SSIS

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About two months ago I was contacted by Nat Dunn, founder of Webucator – a Microsoft Certified Partner for Learning Solutions.  He wanted to know if I’d be okay with them creating a video with content based on one of my blog posts.  This video would be part of a new SQL Server Solutions from the Web course.  Who am I to refuse such a kind request?

The blog post which has been filmed is the one in which I show beginners the very useful Match Items by Matching Names functionality in SSIS: Silly SQL #1: OLE DB Destination [SSIS].

Interested in watching the movie?  Check it out at Youtube:

Silly SQL #1 OLE DB Destination SSIS

 

 

 

 

 

 

 

 

 

 

Please note that the situation explained in the movie is something which you’ll only run into when making changes to existing packages.  This would be the case when requirements have changes and you need to add additional columns, or when you’re working with template packages.

Liked the movie?  Have a look at what else Webucator has got to offer in terms of SQL Training!

Have fun!

Valentino.

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Surprised!Sometimes we take silly little things we do in our daily life for granted and assume everyone else is aware of them too.  That’s where we’re wrong: as I’ve found out, they aren’t!  Not always anyway.  That brought me to the idea to start this Silly SQL blog series.  Each post will explain one little thing I do or use regularly that makes my life easier.  Here’s the first one!

Last week I noticed a co-worker making a lot of keyboard noise while implementing a Data Flow Transformation in an SSIS ETL package.  When I turned around to have a look at his screen I saw he was working on an OLE DB Destination, nothing wrong with that.  Basically he was hitting the down arrow followed by TAB twice, down arrow again and so on in order to set up matching input columns with destination columns.  This method worked because we decided to put the incoming fields in the same order as the columns in the destination table and we also gave them the same name using aliases in the source query.

However, for tables with over 200 fields this method is quite tiresome (and annoying for colleagues unless they’re using a headset).  Nice as I am I decided to help him out.  I asked him if I could borrow his mouse for a second and then right-clicked in the grey area in between the two tables:

The Map Items by Matching Names functionality

You should have seen his face when he saw that window appear, and even more when I selected Map Items by Matching Names!  Apparently this is some functionality that’s been hidden really well because in that same week I caught another co-worker in exactly the same situation.  And these are not junior profiles I’m talking about!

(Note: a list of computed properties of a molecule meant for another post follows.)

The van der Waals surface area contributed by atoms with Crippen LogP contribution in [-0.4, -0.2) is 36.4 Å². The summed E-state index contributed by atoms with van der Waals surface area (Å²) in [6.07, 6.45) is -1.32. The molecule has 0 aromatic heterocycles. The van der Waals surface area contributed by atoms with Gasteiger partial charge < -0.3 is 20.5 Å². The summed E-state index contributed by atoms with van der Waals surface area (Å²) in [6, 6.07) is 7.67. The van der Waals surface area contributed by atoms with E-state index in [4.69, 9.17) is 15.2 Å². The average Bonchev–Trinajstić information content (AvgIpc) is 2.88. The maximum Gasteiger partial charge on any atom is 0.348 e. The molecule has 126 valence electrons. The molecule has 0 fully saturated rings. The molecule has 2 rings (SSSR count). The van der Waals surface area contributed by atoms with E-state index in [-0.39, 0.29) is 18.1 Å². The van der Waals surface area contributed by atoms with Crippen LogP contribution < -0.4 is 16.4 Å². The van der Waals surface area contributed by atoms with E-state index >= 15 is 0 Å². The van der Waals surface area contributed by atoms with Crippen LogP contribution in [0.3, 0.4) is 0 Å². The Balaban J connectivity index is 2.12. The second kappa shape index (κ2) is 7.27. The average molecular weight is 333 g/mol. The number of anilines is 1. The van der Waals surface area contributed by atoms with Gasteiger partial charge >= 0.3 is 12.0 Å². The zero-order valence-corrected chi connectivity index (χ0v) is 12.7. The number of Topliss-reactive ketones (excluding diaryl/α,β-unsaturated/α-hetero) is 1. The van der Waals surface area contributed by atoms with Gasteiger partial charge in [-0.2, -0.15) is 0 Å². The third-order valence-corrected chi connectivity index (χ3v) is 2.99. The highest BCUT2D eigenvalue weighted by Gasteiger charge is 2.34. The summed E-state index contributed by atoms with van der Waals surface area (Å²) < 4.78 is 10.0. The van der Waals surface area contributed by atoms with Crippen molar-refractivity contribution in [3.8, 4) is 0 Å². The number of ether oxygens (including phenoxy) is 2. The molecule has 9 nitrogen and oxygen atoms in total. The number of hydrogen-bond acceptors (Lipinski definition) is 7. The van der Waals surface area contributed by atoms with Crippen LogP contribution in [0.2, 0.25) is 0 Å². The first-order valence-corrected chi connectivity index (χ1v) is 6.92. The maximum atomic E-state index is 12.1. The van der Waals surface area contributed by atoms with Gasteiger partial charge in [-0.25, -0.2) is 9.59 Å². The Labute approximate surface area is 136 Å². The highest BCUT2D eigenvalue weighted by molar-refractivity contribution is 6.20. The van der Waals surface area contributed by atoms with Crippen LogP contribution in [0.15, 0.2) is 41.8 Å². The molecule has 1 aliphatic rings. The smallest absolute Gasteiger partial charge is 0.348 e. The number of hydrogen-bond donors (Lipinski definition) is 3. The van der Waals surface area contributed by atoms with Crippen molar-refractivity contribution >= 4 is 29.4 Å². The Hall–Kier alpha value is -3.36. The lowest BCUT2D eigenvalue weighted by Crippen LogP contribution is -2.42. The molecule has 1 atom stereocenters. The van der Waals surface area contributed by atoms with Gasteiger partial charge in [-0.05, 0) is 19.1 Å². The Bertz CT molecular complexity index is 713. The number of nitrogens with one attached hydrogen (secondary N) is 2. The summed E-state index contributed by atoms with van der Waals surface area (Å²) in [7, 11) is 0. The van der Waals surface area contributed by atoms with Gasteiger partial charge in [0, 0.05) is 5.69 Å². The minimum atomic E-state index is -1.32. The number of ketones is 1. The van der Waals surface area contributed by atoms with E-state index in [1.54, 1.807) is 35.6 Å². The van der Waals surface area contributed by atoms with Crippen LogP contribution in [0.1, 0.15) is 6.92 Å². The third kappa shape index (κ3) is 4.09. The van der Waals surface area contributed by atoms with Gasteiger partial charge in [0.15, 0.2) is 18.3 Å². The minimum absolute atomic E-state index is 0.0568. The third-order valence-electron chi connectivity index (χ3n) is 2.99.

If you’re now thinking “Hang on, I never have to set up the matches myself?” that may be true!  If you’re always creating new packages and the names are matching then BIDS will set up the matching fields automatically when you open the Mappings page.  But we are working with previously-defined templates to speed up development.  In that case BIDS will not set up the matches so that functionality shown above really comes in handy!

A fast way to find out if all fields have been matched is to click the Input Column header:

Click Input Columns header to put unmatched items on top!

This will order the items with the unmatched ones, recognized by <ignore>, on top!

See, the things you take for granted aren’t always that for others, as proven here.

That’s it for now, let’s see if I can come up with another silly thing for the next post!

Update: this post was turned into a movie by the good folks of Webucator: check it out!

In the meantime: have fun!

Valentino.

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SQL Server Days 2013For the first time ever am I not only participating in the organization of the SQL Server Days, I’ll be speaking as well!  Exciting times!

In my session, Cleaning up the mess with SSIS and DQS, you’ll learn a couple of tricks on dealing with dirty data.

Here’s the abstract for my session:

Are you loading data from exotic sources such as Excel and flat file?

Or are you dealing with manually-entered data through an application that allows, well, practically anything?  And do you sometimes run into trouble because the incoming data is not as expected?

Then you should really join us in this session in which I’ll demonstrate (yes, demos!) several different techniques that can be used to cleanse your dirty data!

Check out the agenda for more details!

We’ve got speakers from all over the world: South-Africa, Italy, Slovenia, UK, US and of course… Belgium!

Not registered yet?  Do it now!

Ow, and did you know we’ve introduced a special feature?  It’s called Bring a colleague for free.  If you register you can register an additional person for free, as long as there aren’t 50 of those free ones registered that is so be fast!